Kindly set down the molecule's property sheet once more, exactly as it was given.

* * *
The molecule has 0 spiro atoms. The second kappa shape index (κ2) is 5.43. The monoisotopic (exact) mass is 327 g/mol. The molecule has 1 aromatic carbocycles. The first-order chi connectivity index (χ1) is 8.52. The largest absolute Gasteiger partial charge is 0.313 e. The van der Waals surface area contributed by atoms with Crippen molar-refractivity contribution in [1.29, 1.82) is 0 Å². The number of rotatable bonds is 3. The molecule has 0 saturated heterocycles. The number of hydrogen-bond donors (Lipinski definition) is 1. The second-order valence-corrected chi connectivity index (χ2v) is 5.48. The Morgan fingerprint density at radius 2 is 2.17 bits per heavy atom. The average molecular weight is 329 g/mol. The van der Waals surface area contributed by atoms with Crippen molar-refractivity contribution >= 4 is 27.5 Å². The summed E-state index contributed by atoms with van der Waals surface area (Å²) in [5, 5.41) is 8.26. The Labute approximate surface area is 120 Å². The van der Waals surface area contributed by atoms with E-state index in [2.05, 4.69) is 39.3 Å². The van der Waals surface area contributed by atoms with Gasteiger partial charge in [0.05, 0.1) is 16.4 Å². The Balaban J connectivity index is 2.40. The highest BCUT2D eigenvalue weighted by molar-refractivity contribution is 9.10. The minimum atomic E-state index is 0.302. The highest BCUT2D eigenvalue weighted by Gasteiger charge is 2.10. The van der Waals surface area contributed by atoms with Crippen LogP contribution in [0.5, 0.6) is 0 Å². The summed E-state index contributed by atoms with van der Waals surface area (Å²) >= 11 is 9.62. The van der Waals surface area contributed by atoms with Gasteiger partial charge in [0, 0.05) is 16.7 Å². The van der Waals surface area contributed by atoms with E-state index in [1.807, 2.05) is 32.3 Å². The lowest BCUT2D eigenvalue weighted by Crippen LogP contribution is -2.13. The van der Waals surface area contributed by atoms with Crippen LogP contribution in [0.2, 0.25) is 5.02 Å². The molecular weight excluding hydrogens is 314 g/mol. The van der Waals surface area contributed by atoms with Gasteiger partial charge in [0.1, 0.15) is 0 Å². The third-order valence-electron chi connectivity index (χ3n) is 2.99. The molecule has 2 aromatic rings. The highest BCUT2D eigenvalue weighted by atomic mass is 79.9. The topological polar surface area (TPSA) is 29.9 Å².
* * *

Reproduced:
The molecule has 0 spiro atoms. The second kappa shape index (κ2) is 5.43. The monoisotopic (exact) mass is 327 g/mol. The molecule has 1 aromatic carbocycles. The first-order chi connectivity index (χ1) is 8.52. The largest absolute Gasteiger partial charge is 0.313 e. The van der Waals surface area contributed by atoms with Crippen molar-refractivity contribution in [1.29, 1.82) is 0 Å². The number of rotatable bonds is 3. The molecule has 0 saturated heterocycles. The number of hydrogen-bond donors (Lipinski definition) is 1. The second-order valence-corrected chi connectivity index (χ2v) is 5.48. The Morgan fingerprint density at radius 2 is 2.17 bits per heavy atom. The average molecular weight is 329 g/mol. The van der Waals surface area contributed by atoms with Crippen molar-refractivity contribution >= 4 is 27.5 Å². The summed E-state index contributed by atoms with van der Waals surface area (Å²) in [5, 5.41) is 8.26. The Labute approximate surface area is 120 Å². The van der Waals surface area contributed by atoms with E-state index in [2.05, 4.69) is 39.3 Å². The van der Waals surface area contributed by atoms with Gasteiger partial charge in [0.05, 0.1) is 16.4 Å². The Balaban J connectivity index is 2.40. The highest BCUT2D eigenvalue weighted by molar-refractivity contribution is 9.10. The minimum atomic E-state index is 0.302. The highest BCUT2D eigenvalue weighted by Gasteiger charge is 2.10. The van der Waals surface area contributed by atoms with Crippen LogP contribution in [0.5, 0.6) is 0 Å². The summed E-state index contributed by atoms with van der Waals surface area (Å²) >= 11 is 9.62. The van der Waals surface area contributed by atoms with Gasteiger partial charge in [0, 0.05) is 16.7 Å². The van der Waals surface area contributed by atoms with E-state index in [1.807, 2.05) is 32.3 Å². The lowest BCUT2D eigenvalue weighted by Crippen LogP contribution is -2.13. The van der Waals surface area contributed by atoms with Crippen LogP contribution in [0.2, 0.25) is 5.02 Å². The molecular weight excluding hydrogens is 314 g/mol. The van der Waals surface area contributed by atoms with Gasteiger partial charge in [0.1, 0.15) is 0 Å². The third-order valence-electron chi connectivity index (χ3n) is 2.99. The molecule has 2 aromatic rings. The highest BCUT2D eigenvalue weighted by atomic mass is 79.9. The topological polar surface area (TPSA) is 29.9 Å².